Children have a clear idea of what makes them happy. As adults, we can remember the snacks we enjoyed and the activities that made us content, but we can also use this knowledge to understand and support our children.
My eldest daughter is a performer and loves to belt out a tune – she’s passionate about performing arts and dreams of becoming a performer. It’s important to remember how we felt as children – when we were confident enough to know what we enjoyed without worrying about what was good or bad. That’s why it’s essential to encourage our children to follow their dreams and passions – no matter how messy it might get.
- Tap into your creative side– Creativity can often seem out of reach for adults. We may be too rational, too focused on the practical, and too used to relying on existing solutions. But it doesn’t have to stay that way! Take a leaf out of the book of children – they are experts at imagining something out of nothing and transforming items into whatever they want. Don’t let your rational mind dominate all the time – take a step back, channel your inner child, and unlock a new level of creativity.
- Find the beauty in the little things- Adults often overlook simple joys while children possess an innate curiosity and fascination for the world around them. From jumping in puddles to examining bugs, admiring rainbows, or blowing bubbles, these everyday moments are a source of delight. By savouring these simple pleasures, we can better equip ourselves to deal with the more difficult times that come and go. The next time you have a chance to join a child in their exploration of the natural world, take it! You might discover an appreciation for little wonders that you never knew you had.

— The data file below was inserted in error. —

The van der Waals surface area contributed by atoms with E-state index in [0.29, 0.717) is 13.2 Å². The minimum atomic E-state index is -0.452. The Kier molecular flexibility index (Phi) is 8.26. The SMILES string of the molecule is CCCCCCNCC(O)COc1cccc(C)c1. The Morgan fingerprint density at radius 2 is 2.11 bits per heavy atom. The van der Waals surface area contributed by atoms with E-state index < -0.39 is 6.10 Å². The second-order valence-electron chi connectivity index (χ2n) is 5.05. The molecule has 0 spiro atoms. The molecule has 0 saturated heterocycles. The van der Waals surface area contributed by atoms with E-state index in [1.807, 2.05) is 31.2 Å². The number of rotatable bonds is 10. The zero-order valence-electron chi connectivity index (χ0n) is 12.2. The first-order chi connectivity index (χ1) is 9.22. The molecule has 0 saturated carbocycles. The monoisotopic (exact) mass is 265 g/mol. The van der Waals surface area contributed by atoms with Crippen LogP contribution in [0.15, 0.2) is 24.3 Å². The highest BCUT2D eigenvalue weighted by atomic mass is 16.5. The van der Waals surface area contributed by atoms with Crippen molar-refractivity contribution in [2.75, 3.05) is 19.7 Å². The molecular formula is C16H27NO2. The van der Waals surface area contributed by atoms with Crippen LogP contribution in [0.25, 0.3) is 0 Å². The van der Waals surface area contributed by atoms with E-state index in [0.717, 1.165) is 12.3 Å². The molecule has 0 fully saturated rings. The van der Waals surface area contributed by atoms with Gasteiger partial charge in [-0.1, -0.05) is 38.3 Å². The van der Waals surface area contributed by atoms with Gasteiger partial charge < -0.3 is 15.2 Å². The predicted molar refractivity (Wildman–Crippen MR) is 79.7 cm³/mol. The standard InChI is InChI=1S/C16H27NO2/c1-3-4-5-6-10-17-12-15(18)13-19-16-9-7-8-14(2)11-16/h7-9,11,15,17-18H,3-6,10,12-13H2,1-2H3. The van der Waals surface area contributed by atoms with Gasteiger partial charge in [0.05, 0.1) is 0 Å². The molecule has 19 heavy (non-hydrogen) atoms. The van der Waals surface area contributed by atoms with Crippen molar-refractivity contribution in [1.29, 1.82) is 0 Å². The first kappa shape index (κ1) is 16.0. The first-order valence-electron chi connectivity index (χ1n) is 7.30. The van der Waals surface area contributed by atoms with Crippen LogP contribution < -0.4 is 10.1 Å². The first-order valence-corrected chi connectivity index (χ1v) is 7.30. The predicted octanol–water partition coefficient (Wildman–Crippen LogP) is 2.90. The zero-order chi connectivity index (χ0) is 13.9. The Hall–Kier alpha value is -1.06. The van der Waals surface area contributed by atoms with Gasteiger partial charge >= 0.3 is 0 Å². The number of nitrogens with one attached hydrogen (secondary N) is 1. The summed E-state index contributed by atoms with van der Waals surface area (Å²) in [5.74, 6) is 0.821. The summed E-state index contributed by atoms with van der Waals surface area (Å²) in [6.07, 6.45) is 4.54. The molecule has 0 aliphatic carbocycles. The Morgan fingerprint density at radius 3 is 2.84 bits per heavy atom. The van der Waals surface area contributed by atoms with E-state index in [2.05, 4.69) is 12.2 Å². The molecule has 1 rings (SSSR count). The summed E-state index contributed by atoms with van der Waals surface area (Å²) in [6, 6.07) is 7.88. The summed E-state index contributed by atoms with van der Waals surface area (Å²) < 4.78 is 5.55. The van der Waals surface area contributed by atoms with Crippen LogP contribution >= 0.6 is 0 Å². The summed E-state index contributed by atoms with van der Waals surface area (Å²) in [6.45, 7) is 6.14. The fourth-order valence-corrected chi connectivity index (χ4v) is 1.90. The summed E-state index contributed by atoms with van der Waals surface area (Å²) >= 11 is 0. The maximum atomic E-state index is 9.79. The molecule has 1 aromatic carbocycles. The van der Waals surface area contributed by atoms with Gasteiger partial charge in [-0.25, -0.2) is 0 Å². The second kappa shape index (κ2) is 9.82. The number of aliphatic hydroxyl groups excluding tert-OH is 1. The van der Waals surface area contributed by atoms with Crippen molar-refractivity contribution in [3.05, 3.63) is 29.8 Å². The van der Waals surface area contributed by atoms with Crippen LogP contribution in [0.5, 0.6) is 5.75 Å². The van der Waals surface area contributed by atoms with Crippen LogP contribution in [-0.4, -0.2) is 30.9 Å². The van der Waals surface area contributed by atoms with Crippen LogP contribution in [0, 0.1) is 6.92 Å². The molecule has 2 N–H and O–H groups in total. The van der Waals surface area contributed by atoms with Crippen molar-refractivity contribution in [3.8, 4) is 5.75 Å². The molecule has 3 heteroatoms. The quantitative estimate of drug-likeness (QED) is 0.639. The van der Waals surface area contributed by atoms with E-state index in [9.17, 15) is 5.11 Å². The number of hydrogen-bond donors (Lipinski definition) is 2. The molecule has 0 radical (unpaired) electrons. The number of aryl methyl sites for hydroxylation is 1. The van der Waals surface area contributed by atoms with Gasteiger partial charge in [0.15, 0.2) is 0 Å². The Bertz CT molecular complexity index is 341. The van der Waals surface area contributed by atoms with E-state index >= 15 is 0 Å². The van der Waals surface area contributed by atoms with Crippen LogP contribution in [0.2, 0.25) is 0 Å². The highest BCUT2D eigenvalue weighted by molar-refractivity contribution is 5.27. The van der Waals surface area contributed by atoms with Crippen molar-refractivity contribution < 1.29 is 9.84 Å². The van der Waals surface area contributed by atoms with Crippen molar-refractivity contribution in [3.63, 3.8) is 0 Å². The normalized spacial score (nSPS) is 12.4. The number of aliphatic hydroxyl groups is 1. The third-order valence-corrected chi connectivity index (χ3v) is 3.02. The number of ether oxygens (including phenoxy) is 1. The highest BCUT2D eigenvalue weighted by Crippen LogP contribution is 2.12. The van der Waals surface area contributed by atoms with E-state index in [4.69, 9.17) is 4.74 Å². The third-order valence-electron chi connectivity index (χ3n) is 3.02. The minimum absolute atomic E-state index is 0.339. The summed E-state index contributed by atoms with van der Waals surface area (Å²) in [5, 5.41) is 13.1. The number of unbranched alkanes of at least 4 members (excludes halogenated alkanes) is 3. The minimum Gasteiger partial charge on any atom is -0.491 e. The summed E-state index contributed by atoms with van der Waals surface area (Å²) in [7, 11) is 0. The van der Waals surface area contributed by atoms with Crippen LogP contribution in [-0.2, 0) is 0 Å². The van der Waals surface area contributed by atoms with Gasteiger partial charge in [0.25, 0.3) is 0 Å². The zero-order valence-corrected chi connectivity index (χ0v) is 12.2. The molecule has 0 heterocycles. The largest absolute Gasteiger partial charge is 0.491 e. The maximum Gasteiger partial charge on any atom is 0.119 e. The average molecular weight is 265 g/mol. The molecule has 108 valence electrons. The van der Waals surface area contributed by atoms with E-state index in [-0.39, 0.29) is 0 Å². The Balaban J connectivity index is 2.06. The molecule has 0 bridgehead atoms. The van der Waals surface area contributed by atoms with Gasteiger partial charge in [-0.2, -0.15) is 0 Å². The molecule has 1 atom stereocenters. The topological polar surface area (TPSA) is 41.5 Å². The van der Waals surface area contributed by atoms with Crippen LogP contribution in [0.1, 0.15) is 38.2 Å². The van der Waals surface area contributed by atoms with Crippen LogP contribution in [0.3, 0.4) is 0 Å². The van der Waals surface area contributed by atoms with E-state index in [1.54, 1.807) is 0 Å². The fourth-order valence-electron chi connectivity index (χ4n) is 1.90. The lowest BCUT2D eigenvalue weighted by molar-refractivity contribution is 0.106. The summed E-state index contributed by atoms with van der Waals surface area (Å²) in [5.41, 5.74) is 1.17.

- Show the world your feelings- Children have a remarkable capacity to show emotion without holding back. They may become overwhelmed with various feelings within moments. A child’s face is a storyteller, conveying a range of emotions from joy to sadness. Adults, however, are more complex. We often try to control and conceal our emotions instead of feeling and expressing them. Unfortunately, this behaviour can lead us to develop unhealthy coping mechanisms.
Take a cue from the younger generation: express your genuine emotions and experience the freedom that comes with it.
- Live life fearlessly
It’s easy to become comfortable in our routines and succumb to fear, especially as we get older. But imagine tapping into your younger days when the excitement of achieving a goal was more significant than the risk of failure. What if you could acknowledge your fears, assess the actual risks, and move forward with the confidence of a child learning something new? Take a leap of faith and embrace the opportunities that await you. Don’t let fear hold you back – take a chance and discover what could be.
Adults can forget the freedom and resilience of childhood. Children don’t fear falling because they believe they can get back up. They jump, climb, and enthusiastically explore the world around them. This is a reminder that no matter our age, we can take risks, face challenges, and get back up when life knocks us down.
By tuning into our children, we can discover a new approach to managing our life. Often, the simplest words hold the most profound meaning.
- Maybe you’ve had a similar or vastly different experience. Comment or send me an email about your experiences.